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Centesimus Annus (The Hundredth Year) - Encyclical Letter of Pope John Paul II (1991) on the Hundredth Anniversary of Rerum Novarum, an encyclical emphasizing the dignity of the worker

It is only when hatred and injustice are sanctioned and organized by the ideologies based on them, rather than on the truth about the human person, that they take possession of entire nations and drive them to act. Rerum Novarum opposed ideologies of hatred and showed how violence and resentment could be overcome by justice. May the memory of those terrible events guide the actions of everyone, particularly the leaders of nations in our own time, when other forms of injustice are fueling new hatreds and when new ideologies which exalt violence are appearing on the horizon.

While it is true that since 1945 weapons have been silent on the European continent, it must be remembered that true peace is never simply the result of military victory, but rather implies both the removal of the causes of war and genuine reconciliation between peoples. For many years there has been in Europe and the world a situation of non-war rather than genuine peace. Half of the continent fell under the domination of a Communist dictatorship, while the other half organized itself in defense against this threat. Many peoples lost the ability to control their own destiny and were enclosed within the suffocating boundaries of an empire in which efforts were made to destroy their historical memory and the centuries-old roots of their culture. As a result of this violent division of Europe, enormous masses of people were compelled to leave their homeland or were forcibly deported.

An insane arms race swallowed up the resources needed for the development of national economies and for assistance to the less developed nations. Scientific and technological progress, which should have contributed to man's well-being, was transformed into an instrument of war: science and technology were directed to the production of ever more efficient and destructive weapons. Meanwhile, an ideology, a perversion of authentic philosophy, was called upon to provide doctrinal justification for the new war. And this war was not simply expected and prepared for, but was actually fought with enormous bloodshed in various parts of the world. The logic of power blocs or empires, denounced in various Church documents and recently in the encyclical Sollicitudo Rei Socialis, led to a situation in which controversies and disagreements among Third World countries were systematically aggravated and exploited in order to create difficulties for the adversary.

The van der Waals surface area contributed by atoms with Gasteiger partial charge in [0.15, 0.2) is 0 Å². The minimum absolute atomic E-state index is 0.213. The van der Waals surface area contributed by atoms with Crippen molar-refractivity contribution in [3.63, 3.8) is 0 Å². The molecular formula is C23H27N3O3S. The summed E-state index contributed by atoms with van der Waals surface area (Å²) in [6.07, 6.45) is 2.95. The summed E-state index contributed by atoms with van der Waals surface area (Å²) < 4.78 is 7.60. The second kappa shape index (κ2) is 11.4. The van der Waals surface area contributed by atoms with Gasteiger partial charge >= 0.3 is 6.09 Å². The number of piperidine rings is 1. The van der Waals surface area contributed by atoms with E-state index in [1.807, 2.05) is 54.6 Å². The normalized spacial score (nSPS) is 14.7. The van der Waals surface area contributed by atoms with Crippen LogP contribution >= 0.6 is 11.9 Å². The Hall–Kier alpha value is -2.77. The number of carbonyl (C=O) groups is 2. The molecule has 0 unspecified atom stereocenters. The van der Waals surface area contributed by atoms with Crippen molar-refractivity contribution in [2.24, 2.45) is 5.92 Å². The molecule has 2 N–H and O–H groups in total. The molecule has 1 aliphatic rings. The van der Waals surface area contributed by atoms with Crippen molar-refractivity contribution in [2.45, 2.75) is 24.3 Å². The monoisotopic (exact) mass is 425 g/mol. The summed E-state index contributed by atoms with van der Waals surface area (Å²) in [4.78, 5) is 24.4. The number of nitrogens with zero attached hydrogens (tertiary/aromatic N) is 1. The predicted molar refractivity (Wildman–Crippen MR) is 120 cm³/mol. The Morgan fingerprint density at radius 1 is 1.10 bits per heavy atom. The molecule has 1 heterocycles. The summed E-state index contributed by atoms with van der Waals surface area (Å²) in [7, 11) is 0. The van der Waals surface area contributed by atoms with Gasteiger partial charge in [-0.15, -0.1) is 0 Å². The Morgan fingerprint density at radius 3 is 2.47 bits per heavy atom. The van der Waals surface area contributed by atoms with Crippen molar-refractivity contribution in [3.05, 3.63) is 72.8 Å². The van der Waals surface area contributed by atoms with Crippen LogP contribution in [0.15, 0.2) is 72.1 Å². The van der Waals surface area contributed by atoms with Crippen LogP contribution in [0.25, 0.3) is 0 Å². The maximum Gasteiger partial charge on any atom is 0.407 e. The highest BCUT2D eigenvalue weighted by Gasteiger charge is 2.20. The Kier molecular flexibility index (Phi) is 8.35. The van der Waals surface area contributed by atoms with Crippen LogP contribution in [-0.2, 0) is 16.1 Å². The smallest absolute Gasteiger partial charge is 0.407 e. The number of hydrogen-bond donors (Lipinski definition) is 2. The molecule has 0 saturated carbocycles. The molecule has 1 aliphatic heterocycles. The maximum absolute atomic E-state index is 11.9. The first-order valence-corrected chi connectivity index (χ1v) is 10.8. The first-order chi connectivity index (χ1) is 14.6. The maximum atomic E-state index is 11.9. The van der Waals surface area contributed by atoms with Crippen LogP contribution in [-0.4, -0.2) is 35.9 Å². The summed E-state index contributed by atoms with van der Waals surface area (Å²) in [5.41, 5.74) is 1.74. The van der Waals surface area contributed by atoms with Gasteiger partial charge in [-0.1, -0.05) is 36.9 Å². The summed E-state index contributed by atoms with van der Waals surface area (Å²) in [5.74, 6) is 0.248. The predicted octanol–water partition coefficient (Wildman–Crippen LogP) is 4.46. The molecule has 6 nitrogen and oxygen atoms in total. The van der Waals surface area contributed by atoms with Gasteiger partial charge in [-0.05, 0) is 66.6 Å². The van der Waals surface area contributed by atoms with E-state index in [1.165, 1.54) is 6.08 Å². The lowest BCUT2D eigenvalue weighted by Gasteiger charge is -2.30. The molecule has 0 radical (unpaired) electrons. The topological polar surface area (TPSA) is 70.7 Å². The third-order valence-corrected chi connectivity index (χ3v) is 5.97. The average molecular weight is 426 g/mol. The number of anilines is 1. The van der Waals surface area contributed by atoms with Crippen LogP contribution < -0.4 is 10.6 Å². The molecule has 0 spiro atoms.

Extremist groups, seeking to resolve such controversies through the use of arms, found ready political and military support and were equipped and trained for war; those who tried to find peaceful and humane solutions, with respect for the legitimate interests of all parties, remained isolated and often fell victim to their opponents. In addition, the precariousness of the peace which followed the Second World War was one of the principal causes of the militarization of many Third World countries and the fratricidal conflicts which afflicted them, as well as of the spread of terrorism and of increasingly barbaric means of political and military conflict. Moreover, the whole world was oppressed by the threat of an atomic war capable of leading to the extinction of humanity. Science used for military purposes had placed this decisive instrument at the disposal of hatred, strengthened by ideology. But if war can end without winners or losers in a suicide of humanity, then we must repudiate the logic which leads to it: the idea that the effort to destroy the enemy, confrontation and war itself are factors of progress and historical advancement. When the need for this repudiation is understood, the concepts of "total war" and "class struggle" must necessarily be called into question.